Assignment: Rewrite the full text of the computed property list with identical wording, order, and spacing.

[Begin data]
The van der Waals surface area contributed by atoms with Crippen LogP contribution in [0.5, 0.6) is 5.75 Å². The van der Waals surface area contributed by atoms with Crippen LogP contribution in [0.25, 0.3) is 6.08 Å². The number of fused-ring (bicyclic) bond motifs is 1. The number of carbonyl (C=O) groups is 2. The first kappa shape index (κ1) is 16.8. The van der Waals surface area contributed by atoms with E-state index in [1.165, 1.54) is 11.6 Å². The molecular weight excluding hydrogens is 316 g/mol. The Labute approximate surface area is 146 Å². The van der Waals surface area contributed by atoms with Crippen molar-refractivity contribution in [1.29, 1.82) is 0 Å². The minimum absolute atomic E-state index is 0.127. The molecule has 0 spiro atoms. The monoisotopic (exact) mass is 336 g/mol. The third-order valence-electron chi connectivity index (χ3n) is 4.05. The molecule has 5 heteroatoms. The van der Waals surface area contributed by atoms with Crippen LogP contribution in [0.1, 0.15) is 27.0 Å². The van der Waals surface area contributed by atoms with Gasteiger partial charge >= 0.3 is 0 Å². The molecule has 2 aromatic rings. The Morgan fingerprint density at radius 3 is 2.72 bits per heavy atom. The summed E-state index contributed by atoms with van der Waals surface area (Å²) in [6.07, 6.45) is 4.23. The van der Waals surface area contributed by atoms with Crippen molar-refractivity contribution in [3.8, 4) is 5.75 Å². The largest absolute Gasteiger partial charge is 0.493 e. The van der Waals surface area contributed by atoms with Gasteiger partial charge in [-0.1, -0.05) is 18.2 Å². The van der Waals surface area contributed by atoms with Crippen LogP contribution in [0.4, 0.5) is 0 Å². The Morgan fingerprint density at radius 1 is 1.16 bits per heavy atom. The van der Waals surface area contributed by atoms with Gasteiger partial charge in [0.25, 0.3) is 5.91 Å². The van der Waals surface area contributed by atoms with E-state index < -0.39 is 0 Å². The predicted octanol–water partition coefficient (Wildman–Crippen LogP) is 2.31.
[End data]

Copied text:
The van der Waals surface area contributed by atoms with Crippen LogP contribution in [0.5, 0.6) is 5.75 Å². The van der Waals surface area contributed by atoms with Crippen LogP contribution in [0.25, 0.3) is 6.08 Å². The number of fused-ring (bicyclic) bond motifs is 1. The number of carbonyl (C=O) groups is 2. The first kappa shape index (κ1) is 16.8. The van der Waals surface area contributed by atoms with E-state index in [1.165, 1.54) is 11.6 Å². The molecular weight excluding hydrogens is 316 g/mol. The Labute approximate surface area is 146 Å². The van der Waals surface area contributed by atoms with Crippen molar-refractivity contribution in [1.29, 1.82) is 0 Å². The minimum absolute atomic E-state index is 0.127. The molecule has 0 spiro atoms. The monoisotopic (exact) mass is 336 g/mol. The third-order valence-electron chi connectivity index (χ3n) is 4.05. The molecule has 5 heteroatoms. The van der Waals surface area contributed by atoms with Crippen LogP contribution in [0.1, 0.15) is 27.0 Å². The van der Waals surface area contributed by atoms with Gasteiger partial charge >= 0.3 is 0 Å². The molecule has 2 aromatic rings. The Morgan fingerprint density at radius 3 is 2.72 bits per heavy atom. The summed E-state index contributed by atoms with van der Waals surface area (Å²) in [6.07, 6.45) is 4.23. The van der Waals surface area contributed by atoms with Crippen molar-refractivity contribution in [3.8, 4) is 5.75 Å². The largest absolute Gasteiger partial charge is 0.493 e. The van der Waals surface area contributed by atoms with Gasteiger partial charge in [-0.1, -0.05) is 18.2 Å². The van der Waals surface area contributed by atoms with Crippen LogP contribution in [0.4, 0.5) is 0 Å². The Morgan fingerprint density at radius 1 is 1.16 bits per heavy atom. The van der Waals surface area contributed by atoms with Gasteiger partial charge in [0.25, 0.3) is 5.91 Å². The van der Waals surface area contributed by atoms with E-state index < -0.39 is 0 Å². The predicted octanol–water partition coefficient (Wildman–Crippen LogP) is 2.31.